Faces in the Forest: The Endangered Muriqui Monkeys of Brazil
by Karen B. Strier
Harvard University Press, 1999
Paper: 978-0-674-29008-2
Library of Congress Classification QL737.P925S77 1999
Dewey Decimal Classification 599.858

ABOUT THIS BOOK | REVIEWS
ABOUT THIS BOOK

The woolly spider monkey, or muriqui, is one of the most threatened primate species in the world. Because of deforestation in their natural habitat—the Atlantic coastal forests of southeastern Brazil—the muriquis are confined to less than 3 percent of their original range. As of 1987, there were only a dozen forest fragments known to support a total muriqui population of about 500. As of 1998, at least 20 forests are known to support at least 1,000 muriquis. This book traces the natural history of the muriqui from its scientific discovery in 1806 to its current, highly endangered status.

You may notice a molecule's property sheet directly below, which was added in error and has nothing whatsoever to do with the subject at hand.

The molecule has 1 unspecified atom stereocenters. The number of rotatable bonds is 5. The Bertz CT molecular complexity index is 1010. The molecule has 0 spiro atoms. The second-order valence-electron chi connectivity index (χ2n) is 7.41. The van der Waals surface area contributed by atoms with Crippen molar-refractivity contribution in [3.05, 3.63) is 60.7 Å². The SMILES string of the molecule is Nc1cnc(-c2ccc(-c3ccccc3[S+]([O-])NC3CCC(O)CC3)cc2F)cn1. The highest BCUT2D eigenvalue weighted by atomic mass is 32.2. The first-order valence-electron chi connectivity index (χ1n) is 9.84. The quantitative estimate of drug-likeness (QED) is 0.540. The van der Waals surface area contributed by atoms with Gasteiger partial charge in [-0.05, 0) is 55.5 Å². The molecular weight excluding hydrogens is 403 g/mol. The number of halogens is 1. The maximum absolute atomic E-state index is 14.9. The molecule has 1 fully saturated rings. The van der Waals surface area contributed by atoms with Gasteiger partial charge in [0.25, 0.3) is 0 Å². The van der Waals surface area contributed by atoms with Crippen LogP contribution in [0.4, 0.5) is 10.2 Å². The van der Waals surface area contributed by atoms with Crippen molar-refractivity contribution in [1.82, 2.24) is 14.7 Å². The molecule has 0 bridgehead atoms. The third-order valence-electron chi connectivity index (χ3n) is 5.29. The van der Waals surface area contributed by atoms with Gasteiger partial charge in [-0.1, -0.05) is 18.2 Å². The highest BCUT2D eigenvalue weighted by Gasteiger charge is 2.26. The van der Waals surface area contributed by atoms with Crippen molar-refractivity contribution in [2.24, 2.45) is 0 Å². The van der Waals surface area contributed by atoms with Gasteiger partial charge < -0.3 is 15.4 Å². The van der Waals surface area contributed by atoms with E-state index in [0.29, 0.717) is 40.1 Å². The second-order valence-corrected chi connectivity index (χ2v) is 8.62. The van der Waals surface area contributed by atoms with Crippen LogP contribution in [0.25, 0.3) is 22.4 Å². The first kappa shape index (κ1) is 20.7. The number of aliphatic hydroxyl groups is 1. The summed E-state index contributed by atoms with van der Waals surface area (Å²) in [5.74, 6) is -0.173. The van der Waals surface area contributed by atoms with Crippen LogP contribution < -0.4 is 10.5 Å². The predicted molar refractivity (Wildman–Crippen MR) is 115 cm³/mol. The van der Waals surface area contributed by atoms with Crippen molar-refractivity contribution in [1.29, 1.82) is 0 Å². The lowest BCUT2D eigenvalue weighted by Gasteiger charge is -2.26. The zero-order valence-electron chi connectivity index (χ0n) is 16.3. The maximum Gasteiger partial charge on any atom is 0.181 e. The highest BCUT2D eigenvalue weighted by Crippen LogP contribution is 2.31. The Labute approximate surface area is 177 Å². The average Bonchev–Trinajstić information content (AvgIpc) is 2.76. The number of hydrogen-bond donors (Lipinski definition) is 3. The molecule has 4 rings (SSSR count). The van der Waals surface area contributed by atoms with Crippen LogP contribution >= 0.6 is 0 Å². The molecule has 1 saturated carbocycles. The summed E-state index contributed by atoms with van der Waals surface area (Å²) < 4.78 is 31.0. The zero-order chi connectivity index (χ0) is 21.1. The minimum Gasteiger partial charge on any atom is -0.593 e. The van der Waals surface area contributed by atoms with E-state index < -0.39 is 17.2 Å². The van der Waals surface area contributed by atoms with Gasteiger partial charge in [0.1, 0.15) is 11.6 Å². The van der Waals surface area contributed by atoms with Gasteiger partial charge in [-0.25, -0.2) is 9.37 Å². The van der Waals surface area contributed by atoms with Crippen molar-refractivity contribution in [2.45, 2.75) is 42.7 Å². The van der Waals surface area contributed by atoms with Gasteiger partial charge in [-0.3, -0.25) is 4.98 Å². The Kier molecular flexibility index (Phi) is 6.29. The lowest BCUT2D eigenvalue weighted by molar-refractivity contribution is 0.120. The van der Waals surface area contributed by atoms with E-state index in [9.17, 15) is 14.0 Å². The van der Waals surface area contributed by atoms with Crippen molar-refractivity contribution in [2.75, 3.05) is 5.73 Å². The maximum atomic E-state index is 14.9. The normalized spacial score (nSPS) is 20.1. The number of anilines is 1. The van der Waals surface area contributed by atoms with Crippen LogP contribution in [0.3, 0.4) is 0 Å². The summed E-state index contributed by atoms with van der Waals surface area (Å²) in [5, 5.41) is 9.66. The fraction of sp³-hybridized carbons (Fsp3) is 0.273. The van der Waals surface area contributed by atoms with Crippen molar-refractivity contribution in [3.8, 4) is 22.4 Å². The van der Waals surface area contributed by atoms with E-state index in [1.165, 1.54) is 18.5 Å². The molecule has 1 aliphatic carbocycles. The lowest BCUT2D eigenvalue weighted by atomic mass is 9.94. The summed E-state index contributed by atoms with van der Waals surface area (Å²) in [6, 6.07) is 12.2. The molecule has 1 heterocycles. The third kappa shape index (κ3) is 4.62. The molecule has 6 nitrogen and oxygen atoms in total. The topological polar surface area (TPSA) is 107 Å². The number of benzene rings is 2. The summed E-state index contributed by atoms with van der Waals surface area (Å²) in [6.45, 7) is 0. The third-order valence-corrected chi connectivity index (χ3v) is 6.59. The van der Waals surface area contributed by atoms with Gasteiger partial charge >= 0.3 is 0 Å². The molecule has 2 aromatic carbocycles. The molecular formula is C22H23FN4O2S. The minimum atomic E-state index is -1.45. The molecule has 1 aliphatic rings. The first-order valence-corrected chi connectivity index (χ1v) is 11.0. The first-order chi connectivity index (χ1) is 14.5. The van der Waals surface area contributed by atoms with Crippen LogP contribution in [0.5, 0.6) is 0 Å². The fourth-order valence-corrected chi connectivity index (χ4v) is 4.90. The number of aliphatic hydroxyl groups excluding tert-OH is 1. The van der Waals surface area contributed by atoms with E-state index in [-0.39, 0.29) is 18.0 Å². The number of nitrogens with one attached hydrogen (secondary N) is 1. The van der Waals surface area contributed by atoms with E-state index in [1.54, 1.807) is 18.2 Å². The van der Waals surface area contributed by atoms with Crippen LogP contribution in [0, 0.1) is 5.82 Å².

Karen Strier provides a case study of this scientifically important primate species by balancing field research and ecological issues. Through her accessible presentation, readers gain a broad understanding of primate behavior and tropical conservation.


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